Take a small magnet to search for rust or filler used on bodywork (which should seem less magnetic than good bodywork) on a steel bodied car

Check the oil dip-stick. If the oil is black and sludgy this is a sign of a poorly serviced car. The oil should be clear amber on the stick

German cars (merc/bmw/vw) are good 2nd hand bets and the cost of parts can be fairly cheap, since many places stock "patterned" (non-original but still good) replacement parts

Check to see you can get insured in the car you're looking for

#21 Edited by jayjonesjunior (1090 posts) -

Get a manual, like real men.

#22 Posted by TheCreamFilling (1225 posts) -

Make sure the car was previously owned by old people.

#23 Edited by tourgen (4507 posts) -

Get a manual, like real men.

yeah, get the Haynes manual for your car. There is good maintenance stuff in there too even if you never use any of the repair sections.

#25 Posted by Pezen (1606 posts) -

If at all possible, bring someone with you that really knows cars. When I bought my current car, it was helpful to have a second set of eyes (and ones that truly knows cars in and out) and a second set of opinions to listen to.

#26 Edited by aurahack (2272 posts) -

Bring someone with you who either knows cars or can haggle especially well. Both if you can. My sister was able to knock off like, 4K off her new Fiesta Titanium, hopefully you can get someone to pull an equally good deal for you.

If you're buying used, you might want to look into Japanese cars. The Shaken test over there has essentially made manufacturers ensure their cars are as durable as possible, hence why you kinda see old-ass Honda Civics still driving around like they're new. Both Honda and Mazda have the best record in terms of durability, IIRC.

But as someone who's only ever co-owned a car with his parents, I'll give my stupid advice that comes from nothing other than being a car nut: Feel matters a whole lot. Getting good mileage and a car in prime condition is great but it won't matter if you don't like driving it. Double that for when you have to take care of it. If you get a smile on your face every time you sit down in it and drive, you'll be way more inclined to keep it in good condition and that will pay off in the long run.

Good luck!

#27 Posted by Veektarius (4843 posts) -
@tourgen said:

@jayjonesjunior said:

Get a manual, like real men.

yeah, get the Haynes manual for your car. There is good maintenance stuff in there too even if you never use any of the repair sections.

I believe he meant a manual transmission

#28 Posted by Teoball (607 posts) -

A lot of good advice in this thread.
The only car I've ever owned(and still drive every day) was given to me by my father when he wanted a new one. Good old 1988 Volvo 240 that is still in perfect shape, even after I've owned it for the last 10 years.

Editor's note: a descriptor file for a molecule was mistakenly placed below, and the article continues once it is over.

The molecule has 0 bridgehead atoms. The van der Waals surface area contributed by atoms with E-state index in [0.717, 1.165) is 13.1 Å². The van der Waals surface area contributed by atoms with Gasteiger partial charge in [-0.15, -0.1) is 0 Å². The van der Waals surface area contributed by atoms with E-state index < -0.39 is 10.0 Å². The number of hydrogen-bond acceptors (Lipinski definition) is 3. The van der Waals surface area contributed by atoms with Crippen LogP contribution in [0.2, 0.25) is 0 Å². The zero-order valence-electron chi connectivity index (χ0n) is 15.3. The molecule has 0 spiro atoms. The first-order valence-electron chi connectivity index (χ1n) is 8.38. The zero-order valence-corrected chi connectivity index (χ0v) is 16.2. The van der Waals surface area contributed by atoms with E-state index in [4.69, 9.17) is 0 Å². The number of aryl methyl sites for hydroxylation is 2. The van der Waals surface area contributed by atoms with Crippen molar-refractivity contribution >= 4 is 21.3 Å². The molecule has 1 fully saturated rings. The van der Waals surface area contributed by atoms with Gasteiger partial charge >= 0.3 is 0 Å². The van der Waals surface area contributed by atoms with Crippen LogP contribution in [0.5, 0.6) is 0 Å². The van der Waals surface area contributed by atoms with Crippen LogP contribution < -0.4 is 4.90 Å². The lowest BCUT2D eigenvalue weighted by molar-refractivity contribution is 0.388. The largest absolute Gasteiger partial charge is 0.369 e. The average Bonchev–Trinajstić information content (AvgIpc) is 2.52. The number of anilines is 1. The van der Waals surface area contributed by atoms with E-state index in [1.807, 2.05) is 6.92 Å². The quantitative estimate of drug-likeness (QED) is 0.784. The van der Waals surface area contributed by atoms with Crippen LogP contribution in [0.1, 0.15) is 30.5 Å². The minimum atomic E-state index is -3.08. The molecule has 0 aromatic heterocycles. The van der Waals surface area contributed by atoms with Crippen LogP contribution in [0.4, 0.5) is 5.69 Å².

#29 Posted by AcidBrandon18 (747 posts) -

Man. I'm surprised this thread got bumped. I appreciate all the feedback from you guys. I ended up buying a 2011 Scion Tc for about $16,000 back in February. It's a really nice car, but the USB jack doesn't work which is kind of lame.

#30 Edited by Gatehouse (627 posts) -

I'm guessing you're in America, so have a look whether you'd be able to get parts easily and cheaply in case stuff goes wrong. I'm not sure what it's like over there when it comes to getting parts for European and Asian cars, maybe someone can enlighten me. Reliability is a lovely thing to have, but sooner or later, something will break or wear out on any car.

Also, try and get something that you like driving and has a nice interior. I know that sounds silly to say, but if you're going to be spending a lot of time there, do your best to make it a pleasant experience. A nice chassis, a peppy engine and a calming cabin really will help when it comes to stress relief.

EDIT - Well, that's what I get for taking ages to write a message, glad you got something nice @acidbrandon18.

#31 Edited by BlamBlam (46 posts) -

I believe this to be relevant. Scion!

#32 Edited by Corvak (1086 posts) -

@gatehouse said:

I'm guessing you're in America, so have a look whether you'd be able to get parts easily and cheaply in case stuff goes wrong. I'm not sure what it's like over there when it comes to getting parts for European and Asian cars, maybe someone can enlighten me. Reliability is a lovely thing to have, but sooner or later, something will break or wear out on any car.

Also, try and get something that you like driving and has a nice interior. I know that sounds silly to say, but if you're going to be spending a lot of time there, do your best to make it a pleasant experience. A nice chassis, a peppy engine and a calming cabin really will help when it comes to stress relief.

EDIT - Well, that's what I get for taking ages to write a message, glad you got something nice @acidbrandon18.

Most Asian cars are easy to find - your typical Toyota is manufactured in north america, with north american parts, so the same infrastructure exists as with domestic cars. European cars really depend - if its a popular make, its not too bad, but if you get more and more obscure, it becomes harder and costlier to find parts.

If I had one tip, i'd look at Kia. Standard models come pretty loaded with features compared to similarly priced cars, and I know a few people who own them and have had few problems.

#33 Posted by Tireyo (6413 posts) -

All I can say is stay away from the Nissan Versa, and buy used.

#34 Posted by Spankmealotus (285 posts) -

I'm not sure why this is all of the sudden being responded to since it was 9 months ago when the question was asked and AcidBrandon18 already made a purchase. However in case anyone is looking at this for their own information besides Brandon. You should know that if you're going to finance through a dealership that the negotiation for price does NOT stop at the price tag. You can and should also negotiate the interest rate down as well. They will tell you that whatever rate they say first is a great rate. You can be sure that you can get better. Dealerships make a lot of their money off the financing and not necessarily the listed price of the car.

#35 Posted by Belegorm (406 posts) -

Used cars are a decent idea but be aware that you end up often paying more over the long run in repairs. Or in just getting the damn things to pass e-check.

However all my car friends always recommend Honda, their cars last forever.